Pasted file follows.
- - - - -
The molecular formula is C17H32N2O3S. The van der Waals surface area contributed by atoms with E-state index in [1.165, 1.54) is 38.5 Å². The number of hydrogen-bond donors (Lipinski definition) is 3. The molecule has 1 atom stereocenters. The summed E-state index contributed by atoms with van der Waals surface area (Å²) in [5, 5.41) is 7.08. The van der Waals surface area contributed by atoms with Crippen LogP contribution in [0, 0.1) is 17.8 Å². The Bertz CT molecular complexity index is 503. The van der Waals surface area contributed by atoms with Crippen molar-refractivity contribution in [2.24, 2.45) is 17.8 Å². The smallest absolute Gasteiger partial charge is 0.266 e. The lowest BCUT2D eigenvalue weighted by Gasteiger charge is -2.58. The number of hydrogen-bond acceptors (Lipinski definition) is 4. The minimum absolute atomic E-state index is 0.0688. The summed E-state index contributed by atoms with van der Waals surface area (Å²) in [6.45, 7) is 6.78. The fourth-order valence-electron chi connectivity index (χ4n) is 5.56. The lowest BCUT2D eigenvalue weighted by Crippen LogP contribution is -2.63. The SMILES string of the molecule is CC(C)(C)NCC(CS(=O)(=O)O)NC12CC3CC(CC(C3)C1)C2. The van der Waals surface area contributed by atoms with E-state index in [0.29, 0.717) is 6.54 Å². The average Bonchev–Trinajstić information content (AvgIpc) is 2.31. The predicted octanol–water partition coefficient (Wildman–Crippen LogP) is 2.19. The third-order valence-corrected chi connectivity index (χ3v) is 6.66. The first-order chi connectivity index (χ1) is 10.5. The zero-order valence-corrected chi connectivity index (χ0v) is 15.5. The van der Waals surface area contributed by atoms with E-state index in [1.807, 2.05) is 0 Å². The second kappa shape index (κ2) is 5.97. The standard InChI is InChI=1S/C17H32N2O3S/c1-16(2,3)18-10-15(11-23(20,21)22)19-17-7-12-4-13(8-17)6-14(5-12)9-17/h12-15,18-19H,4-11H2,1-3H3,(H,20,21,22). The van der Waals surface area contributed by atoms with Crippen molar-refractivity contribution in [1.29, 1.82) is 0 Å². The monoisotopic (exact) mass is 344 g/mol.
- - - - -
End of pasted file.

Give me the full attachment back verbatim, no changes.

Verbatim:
The molecular formula is C17H32N2O3S. The van der Waals surface area contributed by atoms with E-state index in [1.165, 1.54) is 38.5 Å². The number of hydrogen-bond donors (Lipinski definition) is 3. The molecule has 1 atom stereocenters. The summed E-state index contributed by atoms with van der Waals surface area (Å²) in [5, 5.41) is 7.08. The van der Waals surface area contributed by atoms with Crippen LogP contribution in [0, 0.1) is 17.8 Å². The Bertz CT molecular complexity index is 503. The van der Waals surface area contributed by atoms with Crippen molar-refractivity contribution in [2.24, 2.45) is 17.8 Å². The smallest absolute Gasteiger partial charge is 0.266 e. The lowest BCUT2D eigenvalue weighted by Gasteiger charge is -2.58. The number of hydrogen-bond acceptors (Lipinski definition) is 4. The minimum absolute atomic E-state index is 0.0688. The summed E-state index contributed by atoms with van der Waals surface area (Å²) in [6.45, 7) is 6.78. The fourth-order valence-electron chi connectivity index (χ4n) is 5.56. The lowest BCUT2D eigenvalue weighted by Crippen LogP contribution is -2.63. The SMILES string of the molecule is CC(C)(C)NCC(CS(=O)(=O)O)NC12CC3CC(CC(C3)C1)C2. The van der Waals surface area contributed by atoms with E-state index in [0.29, 0.717) is 6.54 Å². The average Bonchev–Trinajstić information content (AvgIpc) is 2.31. The predicted octanol–water partition coefficient (Wildman–Crippen LogP) is 2.19. The third-order valence-corrected chi connectivity index (χ3v) is 6.66. The first-order chi connectivity index (χ1) is 10.5. The zero-order valence-corrected chi connectivity index (χ0v) is 15.5. The van der Waals surface area contributed by atoms with E-state index in [1.807, 2.05) is 0 Å². The second kappa shape index (κ2) is 5.97. The standard InChI is InChI=1S/C17H32N2O3S/c1-16(2,3)18-10-15(11-23(20,21)22)19-17-7-12-4-13(8-17)6-14(5-12)9-17/h12-15,18-19H,4-11H2,1-3H3,(H,20,21,22). The van der Waals surface area contributed by atoms with Crippen molar-refractivity contribution in [1.29, 1.82) is 0 Å². The monoisotopic (exact) mass is 344 g/mol.